Author Roy L. Pickering Jr. discusses his love for writing, his passion for interesting topics and his 3rd novel titled Brothers.
RL: Tell me about your latest book and why you wrote it?
I am working on my third novel. The working title is Brothers. The lead character is a white, male police officer who kills a young black man in the line of duty. The necessity of the shooting is questionable and it is filmed by a cell phone camera. Video of the shooting goes viral and turns the officer’s life upside down in a climate where accountability is increasingly demanded by the public. As a writer I am far less interested in absolutes than I am in nuance. My first novel is literally called Patches of Grey because it is usually simplistic to view matters strictly in black and white terms. Sometimes those we call good people do bad things. Sometimes those we call bad people exhibit decency. Sometimes things get so mixed up in the heat of a moment that it is difficult to tell good and bad, right and wrong, justified and unforgivable apart from each other. I believe readers will relate to my book’s protagonist because he is not written as a monster, but as a flawed human being who succumbs to the pressure of a tense situation. Was his motivation garden variety racism, or self preservation, or anger, or fear, or hatred, or an amalgamation of emotions? If unable to like him, can you both dislike him and feel empathy for his plight? We shall see. As for why I am writing it, you need look no farther than recent headlines that fall under the banner of the Black Lives Matter movement. I wanted to write about policing and the thin line between operating by the book and misconduct. I wanted to write about the gun control debate. And about the correlation between mental imbalance and violence. And about the accelerative effect that social media can have on the impact and resolution of events which garner a great deal of attention, even if it is fleeting as we quickly move from one tragedy to the next. With these topics in mind I came up with a story that has allowed me to explore their conflicting sides.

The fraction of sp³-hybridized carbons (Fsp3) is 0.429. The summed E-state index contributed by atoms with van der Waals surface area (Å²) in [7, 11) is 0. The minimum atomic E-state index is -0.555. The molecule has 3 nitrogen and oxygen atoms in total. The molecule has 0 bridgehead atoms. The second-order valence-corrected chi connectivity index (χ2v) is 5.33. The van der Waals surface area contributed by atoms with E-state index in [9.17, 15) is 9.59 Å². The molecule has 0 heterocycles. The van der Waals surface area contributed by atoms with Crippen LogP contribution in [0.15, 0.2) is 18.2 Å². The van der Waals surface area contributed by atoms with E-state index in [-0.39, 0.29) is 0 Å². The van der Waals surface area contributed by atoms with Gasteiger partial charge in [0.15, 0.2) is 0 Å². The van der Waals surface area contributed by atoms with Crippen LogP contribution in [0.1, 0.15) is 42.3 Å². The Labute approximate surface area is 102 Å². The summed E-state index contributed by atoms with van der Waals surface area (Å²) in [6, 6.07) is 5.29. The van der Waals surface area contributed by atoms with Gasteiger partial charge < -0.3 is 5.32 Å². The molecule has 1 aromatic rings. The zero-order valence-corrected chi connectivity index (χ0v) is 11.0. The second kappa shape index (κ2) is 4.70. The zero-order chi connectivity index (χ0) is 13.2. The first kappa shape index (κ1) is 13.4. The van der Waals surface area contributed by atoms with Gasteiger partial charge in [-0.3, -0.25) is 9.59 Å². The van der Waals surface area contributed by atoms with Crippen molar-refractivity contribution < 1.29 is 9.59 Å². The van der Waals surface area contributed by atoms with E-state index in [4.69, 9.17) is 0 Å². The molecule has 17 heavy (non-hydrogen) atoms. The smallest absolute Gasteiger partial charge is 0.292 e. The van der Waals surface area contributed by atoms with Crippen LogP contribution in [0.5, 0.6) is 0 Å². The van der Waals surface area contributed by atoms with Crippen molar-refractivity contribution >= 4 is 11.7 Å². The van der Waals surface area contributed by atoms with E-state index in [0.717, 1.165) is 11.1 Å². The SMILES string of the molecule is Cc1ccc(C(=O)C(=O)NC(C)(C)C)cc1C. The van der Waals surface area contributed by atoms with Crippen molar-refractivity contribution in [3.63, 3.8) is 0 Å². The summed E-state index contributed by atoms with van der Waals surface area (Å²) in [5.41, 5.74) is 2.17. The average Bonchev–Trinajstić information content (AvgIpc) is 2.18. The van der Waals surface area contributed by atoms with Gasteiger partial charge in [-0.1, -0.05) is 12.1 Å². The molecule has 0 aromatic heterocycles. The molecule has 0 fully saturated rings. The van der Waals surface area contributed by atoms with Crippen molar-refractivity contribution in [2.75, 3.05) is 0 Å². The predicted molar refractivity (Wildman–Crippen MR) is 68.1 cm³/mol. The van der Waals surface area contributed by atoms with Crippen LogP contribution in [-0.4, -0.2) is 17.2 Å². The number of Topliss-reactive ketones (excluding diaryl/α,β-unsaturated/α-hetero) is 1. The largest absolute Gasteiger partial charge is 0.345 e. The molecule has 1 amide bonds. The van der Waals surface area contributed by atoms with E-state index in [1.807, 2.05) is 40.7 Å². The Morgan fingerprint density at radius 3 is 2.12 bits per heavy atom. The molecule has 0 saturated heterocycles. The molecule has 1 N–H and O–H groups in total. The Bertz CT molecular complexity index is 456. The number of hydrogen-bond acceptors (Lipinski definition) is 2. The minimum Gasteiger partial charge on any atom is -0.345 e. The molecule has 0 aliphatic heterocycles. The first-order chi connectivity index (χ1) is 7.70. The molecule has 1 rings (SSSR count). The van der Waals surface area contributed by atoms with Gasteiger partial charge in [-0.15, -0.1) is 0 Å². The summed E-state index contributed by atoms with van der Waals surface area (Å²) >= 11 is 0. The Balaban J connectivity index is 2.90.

RL: When did you first realize you wanted to be a writer?
I have been writing since my early teens and inspiration of course came from great books. The earliest novels I read after graduating from chapter books written for children were Journey to the Center of the Earth and 20,000 Leagues Under the Sea by Jules Verne. By the time I was done with them I had decided that coming up with stories of my own for the entertainment of others was what I wanted to do with my life some day.
RL: What advice would you give other authors who are just starting out?
Read a lot, write a lot, rinse and repeat. I don’t see how anyone can be a writer if they are not also an avid, lifelong reader. One fuels the other. Not that we copy from what we’ve read. We’re simply inspired by the great writing done by others to rise up and see if we are up to the challenge of doing the same in our own unique way. Each time is like the very first. I have no idea how I managed to get it done before and I have no ideahow I’ll manage to do it again. I just know that I will try, and past history has shown that when I put my pen to paper, sooner or later it starts moving. Put down your phone and pick up your pen.
RL: How many books have you written? Which is your favorite?
I am the author of the novels Patches of Grey and Matters of Convenience, along with the novella Feeding the Squirrels. Currently I am working on my third novel (working title is Brothers) and I am also approaching the publication date (Fall or early Winter of 2020) for my debut children’s book. With the target audience for The Absolutely Amazing Adventures of Ava Appelsawse being 7 – 10 year olds, it is a significant departure from my previous writing. This book, which is the first in a planned series, is a collaborative effort with my talented wife Erin who provides the illustrations. Among my books I cannot say that I have a favorite. Patches of Grey holds a special place in my heart, being that it is my first novel. It showed me that I was capable ofwriting a book. Feeding the Squirrels started out as a writing exercise and ended up as a novella, teaching me the valuable lesson that if you just get the words down, you can eventually figure out how to shape them into a cohesive work of prose. Matters of Convenience features writing that has matured from earlier efforts. The Absolutely Amazing Adventures of Ava Appelsase is a labor of love and partnership with my wife, inspired by our daughter, so that makes it especially dear to me. And the novel I’m currently working on is the one that has a chance to be my masterpiece due to the fact that it’s still a work in progress, therefore possessing that wonderful quality called potential.RL:
RL: What’s your favorite line from any movie?
“Do you say the night was humid? Or do you say the night was moist? That’s writing.” “The night was sultry.”. From Throw Momma From the Train. A hilarious movie, and also an insightful one about the writing process and how agonizing it can be to search for just the right word.
RL: What are your favorite hobbies?
I’m pretty obsessed with tennis. Weight training is another hobby. They don’t particularly go hand in hand as the latter bulks you up more than is ideal for the former. But hobbies choose you more than you choose them, I think. Tennis and writing have a fair amount in common. Both require tenacity to improve from shaky beginner to competent. I can’t get enough of either one, and as much as I have improved since I first picked up a pen and a racquet, I realize there is so much further for me to go. I need only to stick with it.